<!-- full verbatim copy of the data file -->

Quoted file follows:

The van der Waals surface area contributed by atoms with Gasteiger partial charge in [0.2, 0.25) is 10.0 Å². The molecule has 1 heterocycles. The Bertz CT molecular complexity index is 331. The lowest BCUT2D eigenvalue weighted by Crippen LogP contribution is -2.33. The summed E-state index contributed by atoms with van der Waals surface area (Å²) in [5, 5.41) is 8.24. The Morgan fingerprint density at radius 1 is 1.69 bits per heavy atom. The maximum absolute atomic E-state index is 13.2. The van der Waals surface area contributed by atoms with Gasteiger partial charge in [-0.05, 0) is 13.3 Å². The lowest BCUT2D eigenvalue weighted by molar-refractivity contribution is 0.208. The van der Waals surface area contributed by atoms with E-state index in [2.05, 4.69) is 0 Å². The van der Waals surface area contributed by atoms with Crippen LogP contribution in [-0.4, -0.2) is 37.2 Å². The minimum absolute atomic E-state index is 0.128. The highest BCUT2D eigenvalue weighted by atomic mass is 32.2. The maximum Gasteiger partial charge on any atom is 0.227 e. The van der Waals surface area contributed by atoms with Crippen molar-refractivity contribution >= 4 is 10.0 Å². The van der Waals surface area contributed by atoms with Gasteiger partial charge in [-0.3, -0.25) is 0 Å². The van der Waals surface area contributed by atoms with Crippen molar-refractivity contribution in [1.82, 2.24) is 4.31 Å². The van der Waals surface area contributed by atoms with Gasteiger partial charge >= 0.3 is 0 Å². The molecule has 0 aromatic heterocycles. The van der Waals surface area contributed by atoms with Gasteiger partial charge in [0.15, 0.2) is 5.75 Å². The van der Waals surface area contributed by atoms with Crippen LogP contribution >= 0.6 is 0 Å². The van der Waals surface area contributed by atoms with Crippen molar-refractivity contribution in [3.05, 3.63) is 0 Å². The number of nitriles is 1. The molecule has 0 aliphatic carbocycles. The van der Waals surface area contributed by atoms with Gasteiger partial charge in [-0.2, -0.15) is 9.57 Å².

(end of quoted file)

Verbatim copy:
The van der Waals surface area contributed by atoms with Gasteiger partial charge in [0.2, 0.25) is 10.0 Å². The molecule has 1 heterocycles. The Bertz CT molecular complexity index is 331. The lowest BCUT2D eigenvalue weighted by Crippen LogP contribution is -2.33. The summed E-state index contributed by atoms with van der Waals surface area (Å²) in [5, 5.41) is 8.24. The Morgan fingerprint density at radius 1 is 1.69 bits per heavy atom. The maximum absolute atomic E-state index is 13.2. The van der Waals surface area contributed by atoms with Gasteiger partial charge in [-0.05, 0) is 13.3 Å². The lowest BCUT2D eigenvalue weighted by molar-refractivity contribution is 0.208. The van der Waals surface area contributed by atoms with E-state index in [2.05, 4.69) is 0 Å². The van der Waals surface area contributed by atoms with Crippen LogP contribution in [-0.4, -0.2) is 37.2 Å². The minimum absolute atomic E-state index is 0.128. The highest BCUT2D eigenvalue weighted by atomic mass is 32.2. The maximum Gasteiger partial charge on any atom is 0.227 e. The van der Waals surface area contributed by atoms with Crippen molar-refractivity contribution >= 4 is 10.0 Å². The van der Waals surface area contributed by atoms with Gasteiger partial charge in [-0.3, -0.25) is 0 Å². The van der Waals surface area contributed by atoms with Crippen molar-refractivity contribution in [1.82, 2.24) is 4.31 Å². The van der Waals surface area contributed by atoms with Gasteiger partial charge >= 0.3 is 0 Å². The molecule has 0 aromatic heterocycles. The van der Waals surface area contributed by atoms with Gasteiger partial charge in [0.15, 0.2) is 5.75 Å². The van der Waals surface area contributed by atoms with Crippen LogP contribution >= 0.6 is 0 Å². The van der Waals surface area contributed by atoms with Crippen molar-refractivity contribution in [3.05, 3.63) is 0 Å². The number of nitriles is 1. The molecule has 0 aliphatic carbocycles. The van der Waals surface area contributed by atoms with Gasteiger partial charge in [-0.2, -0.15) is 9.57 Å².